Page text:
Rare Bugatti goes up in flames

It's with a heavy heart that we report to you the passing of an automotive icon. Grover Berryman's Van Vooren-bodied 1935 T57 Bugatti convertible coupe (S/N 57287), is no longer with us. In a black comedy-of-errors that might have been considered hilarious if it had happened to something like the Vettamino, the classic Bug burned to the ground, taking most of the garage with it. You really need to click through the read link and discover the whole story, but we'll try to sum it up for you here.

Air Force officer Grover Berryman buys the Bug from the original owner while stationed in France in the early 1950s. He drives the T57 whenever he can around Europe. When he leaves Europe for Saudi Arabia, he decides to ship the car home to the States. His friend Ken Purdy takes care of the car until Grover returns home in 1954. Purdy had even had the engine and transmission rebuilt. The car was repainted with some fairly effective lacquer that lasts for 40 years. He drives it everywhere, but his Air Force duties lead him to park it in a Pennsylvania barn in 1960. It sits there until 1996. Berryman and the car move to San Juan Island, Washington when he retires. The Bugatti gets redone and shows up at the odd family wedding and concours. Berryman's Van Vooren T57 is believed to be the only two-owner full-size Bugatti in the United States.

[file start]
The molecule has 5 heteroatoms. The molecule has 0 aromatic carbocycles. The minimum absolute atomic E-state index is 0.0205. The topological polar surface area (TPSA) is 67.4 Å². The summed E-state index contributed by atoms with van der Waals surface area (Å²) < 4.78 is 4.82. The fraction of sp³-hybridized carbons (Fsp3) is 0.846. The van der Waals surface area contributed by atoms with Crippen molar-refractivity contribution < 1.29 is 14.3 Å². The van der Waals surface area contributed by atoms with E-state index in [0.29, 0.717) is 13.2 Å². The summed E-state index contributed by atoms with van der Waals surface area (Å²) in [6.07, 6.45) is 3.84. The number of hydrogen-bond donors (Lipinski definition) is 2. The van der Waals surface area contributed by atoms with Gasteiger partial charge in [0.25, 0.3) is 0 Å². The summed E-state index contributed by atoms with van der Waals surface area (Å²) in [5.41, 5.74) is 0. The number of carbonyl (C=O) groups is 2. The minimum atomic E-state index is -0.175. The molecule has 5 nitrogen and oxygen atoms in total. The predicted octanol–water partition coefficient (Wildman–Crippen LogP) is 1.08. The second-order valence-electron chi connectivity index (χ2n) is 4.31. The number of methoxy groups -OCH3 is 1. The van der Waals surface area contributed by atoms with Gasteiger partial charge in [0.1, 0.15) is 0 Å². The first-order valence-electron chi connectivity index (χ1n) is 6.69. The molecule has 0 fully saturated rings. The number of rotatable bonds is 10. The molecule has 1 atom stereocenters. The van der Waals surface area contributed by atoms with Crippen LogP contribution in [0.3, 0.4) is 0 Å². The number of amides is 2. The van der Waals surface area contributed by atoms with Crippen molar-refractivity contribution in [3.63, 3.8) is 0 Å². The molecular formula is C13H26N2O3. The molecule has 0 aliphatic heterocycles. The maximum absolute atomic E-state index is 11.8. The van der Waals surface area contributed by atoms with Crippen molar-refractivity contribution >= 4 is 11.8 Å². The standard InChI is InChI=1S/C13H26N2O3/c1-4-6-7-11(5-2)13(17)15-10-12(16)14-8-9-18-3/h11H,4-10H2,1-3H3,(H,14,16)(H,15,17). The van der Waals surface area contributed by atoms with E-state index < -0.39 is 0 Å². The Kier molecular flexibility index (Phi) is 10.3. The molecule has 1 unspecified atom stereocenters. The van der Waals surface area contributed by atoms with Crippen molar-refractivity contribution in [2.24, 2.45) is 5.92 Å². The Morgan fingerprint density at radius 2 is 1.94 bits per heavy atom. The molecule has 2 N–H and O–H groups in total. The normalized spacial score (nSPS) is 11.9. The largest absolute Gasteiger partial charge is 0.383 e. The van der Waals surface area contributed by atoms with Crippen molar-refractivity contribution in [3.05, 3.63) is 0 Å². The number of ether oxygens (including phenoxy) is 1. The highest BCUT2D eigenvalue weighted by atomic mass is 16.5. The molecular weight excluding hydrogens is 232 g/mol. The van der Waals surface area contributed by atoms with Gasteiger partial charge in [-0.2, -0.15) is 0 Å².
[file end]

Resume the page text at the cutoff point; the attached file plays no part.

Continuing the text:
And then tragedy strikes. While preparing the car for a local show, starter fluid ignites the engine, but also causes a backfire that sets the gasoline-saturated carpets ablaze. The car is pinned in and by the time it can be moved, the damage is done and only gets worse as the roof of the garage caves in on it as well. Poor Grover only had it insured for a fraction of its half-million dollar value too. The cost of rebuilding it would have to come out of his own pocket, so it is unlikely it will be resurrected any time soon. What a shame. Along with the Figoni & Falaschi Delahayes and Delages, these Bugattis were among the most beautiful cars from that golden age of coachbuilding. Our deepest condolences.

[Source: Sports Car Market]

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